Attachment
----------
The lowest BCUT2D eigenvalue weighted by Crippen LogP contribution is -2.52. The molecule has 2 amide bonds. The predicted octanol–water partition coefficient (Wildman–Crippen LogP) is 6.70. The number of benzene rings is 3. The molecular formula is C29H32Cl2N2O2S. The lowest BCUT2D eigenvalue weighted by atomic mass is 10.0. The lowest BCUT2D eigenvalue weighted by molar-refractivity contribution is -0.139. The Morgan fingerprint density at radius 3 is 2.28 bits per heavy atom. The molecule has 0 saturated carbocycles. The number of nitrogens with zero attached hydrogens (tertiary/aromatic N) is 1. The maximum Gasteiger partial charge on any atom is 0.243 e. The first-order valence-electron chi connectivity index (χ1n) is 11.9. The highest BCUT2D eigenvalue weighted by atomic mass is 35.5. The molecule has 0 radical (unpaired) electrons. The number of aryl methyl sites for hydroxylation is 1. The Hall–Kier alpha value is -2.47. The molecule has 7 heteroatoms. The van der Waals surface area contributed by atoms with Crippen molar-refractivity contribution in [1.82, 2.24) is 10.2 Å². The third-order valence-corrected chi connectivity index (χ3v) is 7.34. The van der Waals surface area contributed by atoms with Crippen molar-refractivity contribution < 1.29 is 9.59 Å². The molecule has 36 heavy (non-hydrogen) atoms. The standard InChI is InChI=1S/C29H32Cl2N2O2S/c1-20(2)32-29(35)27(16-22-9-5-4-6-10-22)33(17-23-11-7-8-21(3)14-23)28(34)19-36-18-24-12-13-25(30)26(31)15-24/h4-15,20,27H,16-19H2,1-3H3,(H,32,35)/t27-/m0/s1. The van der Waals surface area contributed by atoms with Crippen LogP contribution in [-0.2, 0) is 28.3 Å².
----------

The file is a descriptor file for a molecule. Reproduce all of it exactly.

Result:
The lowest BCUT2D eigenvalue weighted by Crippen LogP contribution is -2.52. The molecule has 2 amide bonds. The predicted octanol–water partition coefficient (Wildman–Crippen LogP) is 6.70. The number of benzene rings is 3. The molecular formula is C29H32Cl2N2O2S. The lowest BCUT2D eigenvalue weighted by atomic mass is 10.0. The lowest BCUT2D eigenvalue weighted by molar-refractivity contribution is -0.139. The Morgan fingerprint density at radius 3 is 2.28 bits per heavy atom. The molecule has 0 saturated carbocycles. The number of nitrogens with zero attached hydrogens (tertiary/aromatic N) is 1. The maximum Gasteiger partial charge on any atom is 0.243 e. The first-order valence-electron chi connectivity index (χ1n) is 11.9. The highest BCUT2D eigenvalue weighted by atomic mass is 35.5. The molecule has 0 radical (unpaired) electrons. The number of aryl methyl sites for hydroxylation is 1. The Hall–Kier alpha value is -2.47. The molecule has 7 heteroatoms. The van der Waals surface area contributed by atoms with Crippen molar-refractivity contribution in [1.82, 2.24) is 10.2 Å². The third-order valence-corrected chi connectivity index (χ3v) is 7.34. The van der Waals surface area contributed by atoms with Crippen molar-refractivity contribution < 1.29 is 9.59 Å². The molecule has 36 heavy (non-hydrogen) atoms. The standard InChI is InChI=1S/C29H32Cl2N2O2S/c1-20(2)32-29(35)27(16-22-9-5-4-6-10-22)33(17-23-11-7-8-21(3)14-23)28(34)19-36-18-24-12-13-25(30)26(31)15-24/h4-15,20,27H,16-19H2,1-3H3,(H,32,35)/t27-/m0/s1. The van der Waals surface area contributed by atoms with Crippen LogP contribution in [-0.2, 0) is 28.3 Å².